Friday, April 8, 2011

End of Week 36 - Peace Corps Conference at Mision La Muralla, Amealco Queretaro

Mision La Muralla
As our giant tour bus drove down old cobble-stone roads towards our hotel in Amealco for our first conference with Peace Corps and the other volunteers since we all left for our different sites last November, the surroundings felt strangely like Fall back in the northeast. From our high vantage point on the bus we could see the deep valleys below and the tall hills above. Small towns formed along ancient mountain streams that once ran clean and clear through the altiplano of Mexico. The trees on the hillsides had lost their leaves which blanketed the ground in different shades of oranges, yellows, reds, and browns. The corn fields had been harvested many months before and only dried stalks remained. I could almost see red barns and mills pressing freshly harvested apples into cider in the distance. But then, this wasn't Fall in Buffalo - it was Mexico and it was the beginning of spring.


Mexico has 160 species of oak trees, the greatest diversity of oak species in any country in the world.  Unfortunately, the majority of Mexico's oak forests have been lost to agriculture and cattle pastures. Thirty-six species of oaks in Mexico are considered globally threatened. The hillsides along the roads in Amealco were covered with oaks and are some of the last remnant oak forests in the country. Even so, as we drove along the road we could see new patches of forest being burned to make room for more cows, sheep, and goats.

The oaks in Amealco were the reason that the landscape looked so familiar. Oak trees in Mexico are a little different from those that I'm used to back in Buffalo, however. Buffalo's oaks are tall and have a predictable leaf shape, sometimes rounded and sometimes pointed, but always clearly oak. Mexico's oaks are shorter and their branches are usually covered with lichens, hanging mosses, and even tropical bromeliads. Their leaves seem to either be very large or very small, sometimes with only hints of oak leaf shapes, but always thick and waxy, probably to retain more water during the long winter dry season. The majority of oaks seem to lose their leaves towards the beginning of spring after several months without rain, although some trees manage to keep their leaves year-round. But, with all of these differences, there's still one constant: oak trees everywhere have acorns.

A leafless oak.

And where there are acorns, there's wildlife eating them. At Hotel Mision La Muralla, our lodging for the week, there was a small ravine that still had some untouched oak trees, amongst its eucalyptus and white ceder plantations. I managed to wake up early every morning throughout the conference and watch local  birds as they congregated in this small patch of forest and competed for space amongst the trees with paintball warriors, paintball being more popular than bird-watching in Mexico.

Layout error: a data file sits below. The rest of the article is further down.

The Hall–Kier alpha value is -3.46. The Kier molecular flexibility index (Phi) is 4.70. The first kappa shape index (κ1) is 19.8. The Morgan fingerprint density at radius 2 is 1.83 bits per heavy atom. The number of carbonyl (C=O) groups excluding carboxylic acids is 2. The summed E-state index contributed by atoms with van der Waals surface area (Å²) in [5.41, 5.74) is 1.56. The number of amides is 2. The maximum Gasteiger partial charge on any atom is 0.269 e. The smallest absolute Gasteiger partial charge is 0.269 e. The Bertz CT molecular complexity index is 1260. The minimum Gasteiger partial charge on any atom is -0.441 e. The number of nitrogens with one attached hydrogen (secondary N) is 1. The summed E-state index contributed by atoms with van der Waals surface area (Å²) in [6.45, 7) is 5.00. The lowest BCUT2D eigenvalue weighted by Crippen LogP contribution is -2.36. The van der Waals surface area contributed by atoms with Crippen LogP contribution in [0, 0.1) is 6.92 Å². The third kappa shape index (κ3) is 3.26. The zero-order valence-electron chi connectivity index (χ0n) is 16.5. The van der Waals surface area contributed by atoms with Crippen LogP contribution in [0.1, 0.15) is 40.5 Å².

Golden-fronted Woodpecker in Amealco.

Golden-fronted Woodpecker in Veracruz.

Of course, given the availability of their preferred type of food, I saw several acorn woodpeckers. There were always at least three golden-fronted woodpeckers calling loudly to each other from the tops of trees. Interestingly, the golden-fronted woodpecker's forehead in the center of the country glows like gold in the sunlight, while the same species in Veracruz has a completely red forehead.

I also saw a few flycatchers eating insects above the stagnant pools of water in the ravine. Every morning, the same black phoebe would fly up to me and then land on a rock face nearby in perfect view. An eastern phoebe joined him on that rock one morning. Vermilion flycatchers chased each other from tree to tree, sometimes colliding in mid-air then tumbling to the ground in a feathery, squeaking ball. I couldn't tell if they were mating or ending the relationship with one last fight.  Western wood pewees perched in the trees above the pools of water, at one point devouring a recently captured monarch butterfly.
Black-headed Grosbeak.

Truthfully though, I can't always identify every bird that I see. The western wood pewees that day didn't look quite like the western wood peewees in my guide book. Their bill was too orange and not quite big enough to be the greater pewee. And, of course, there were also several unidentifiable species of sparrows present in large numbers all week. I don't know what it is with sparrows, but they all look exactly the same and none of them look the way they are supposed to.

The tree cover in the ravine made perfect habitat for eastern robins, hermit thrush, and even an orange-billed nightingale thrush. On the second morning I heard a strange rustling in the brush below the trail. I though tit would be another thrush and as I waited for several minutes for something to appear a blue mockingbird came into view. The blue mockingbird is endemic to Mexico and is a deep cobalt blue color, almost black in the shade. I had been hoping to see one on just about every bird watching trip I had taken in Mexico but had been unlucky up until that point. After I saw it and it saw me it flew to the top of a ceder tree and began singing loudly and randomly.   

Surprisingly, very few of the other volunteers are bird watchers even though the majority of them are biologists. By the end the week though, several other volunteers were joining me for my morning bird watching tour. Even though they may have slowed me down a bit (just kidding everyone), I had more fun showing them some of the common species than I would have had by myself chasing down some of the more exotic ones. We did waste a lot of time hunting the blue mockingbird, however, as it called loudly from distant trees in the ravine, all the while obscuring itself just enough to prevent another perfect viewing.

And, of course, the Peace Corps conference was fun too.




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